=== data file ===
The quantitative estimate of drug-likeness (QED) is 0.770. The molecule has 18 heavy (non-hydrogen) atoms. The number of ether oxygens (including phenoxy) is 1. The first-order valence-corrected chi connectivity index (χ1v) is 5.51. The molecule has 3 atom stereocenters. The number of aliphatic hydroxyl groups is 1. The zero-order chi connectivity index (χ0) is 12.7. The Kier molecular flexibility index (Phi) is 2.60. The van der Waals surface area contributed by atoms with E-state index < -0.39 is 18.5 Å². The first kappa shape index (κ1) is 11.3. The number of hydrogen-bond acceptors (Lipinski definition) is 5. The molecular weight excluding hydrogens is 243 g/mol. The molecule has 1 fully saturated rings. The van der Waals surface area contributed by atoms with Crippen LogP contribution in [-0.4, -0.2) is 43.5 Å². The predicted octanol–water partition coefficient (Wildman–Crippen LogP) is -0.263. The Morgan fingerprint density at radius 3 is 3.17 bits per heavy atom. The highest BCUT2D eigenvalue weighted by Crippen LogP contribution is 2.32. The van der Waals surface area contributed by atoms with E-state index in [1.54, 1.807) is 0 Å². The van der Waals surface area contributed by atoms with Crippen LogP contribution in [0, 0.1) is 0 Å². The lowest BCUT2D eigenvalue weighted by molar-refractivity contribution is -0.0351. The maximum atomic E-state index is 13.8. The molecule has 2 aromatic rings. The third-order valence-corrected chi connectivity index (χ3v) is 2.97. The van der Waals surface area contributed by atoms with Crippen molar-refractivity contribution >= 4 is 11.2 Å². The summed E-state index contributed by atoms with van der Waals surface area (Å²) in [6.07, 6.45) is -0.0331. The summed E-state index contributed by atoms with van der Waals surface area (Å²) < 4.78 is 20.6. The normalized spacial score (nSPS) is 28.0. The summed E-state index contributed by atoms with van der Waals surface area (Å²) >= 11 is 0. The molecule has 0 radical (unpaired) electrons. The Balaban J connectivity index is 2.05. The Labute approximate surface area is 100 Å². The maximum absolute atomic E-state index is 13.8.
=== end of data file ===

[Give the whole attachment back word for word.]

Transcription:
The quantitative estimate of drug-likeness (QED) is 0.770. The molecule has 18 heavy (non-hydrogen) atoms. The number of ether oxygens (including phenoxy) is 1. The first-order valence-corrected chi connectivity index (χ1v) is 5.51. The molecule has 3 atom stereocenters. The number of aliphatic hydroxyl groups is 1. The zero-order chi connectivity index (χ0) is 12.7. The Kier molecular flexibility index (Phi) is 2.60. The van der Waals surface area contributed by atoms with E-state index < -0.39 is 18.5 Å². The first kappa shape index (κ1) is 11.3. The number of hydrogen-bond acceptors (Lipinski definition) is 5. The molecular weight excluding hydrogens is 243 g/mol. The molecule has 1 fully saturated rings. The van der Waals surface area contributed by atoms with Crippen LogP contribution in [-0.4, -0.2) is 43.5 Å². The predicted octanol–water partition coefficient (Wildman–Crippen LogP) is -0.263. The Morgan fingerprint density at radius 3 is 3.17 bits per heavy atom. The highest BCUT2D eigenvalue weighted by Crippen LogP contribution is 2.32. The van der Waals surface area contributed by atoms with E-state index in [1.54, 1.807) is 0 Å². The van der Waals surface area contributed by atoms with Crippen LogP contribution in [0, 0.1) is 0 Å². The lowest BCUT2D eigenvalue weighted by molar-refractivity contribution is -0.0351. The maximum atomic E-state index is 13.8. The molecule has 2 aromatic rings. The third-order valence-corrected chi connectivity index (χ3v) is 2.97. The van der Waals surface area contributed by atoms with Crippen molar-refractivity contribution >= 4 is 11.2 Å². The summed E-state index contributed by atoms with van der Waals surface area (Å²) in [6.07, 6.45) is -0.0331. The summed E-state index contributed by atoms with van der Waals surface area (Å²) < 4.78 is 20.6. The normalized spacial score (nSPS) is 28.0. The summed E-state index contributed by atoms with van der Waals surface area (Å²) >= 11 is 0. The molecule has 0 radical (unpaired) electrons. The Balaban J connectivity index is 2.05. The Labute approximate surface area is 100 Å². The maximum absolute atomic E-state index is 13.8.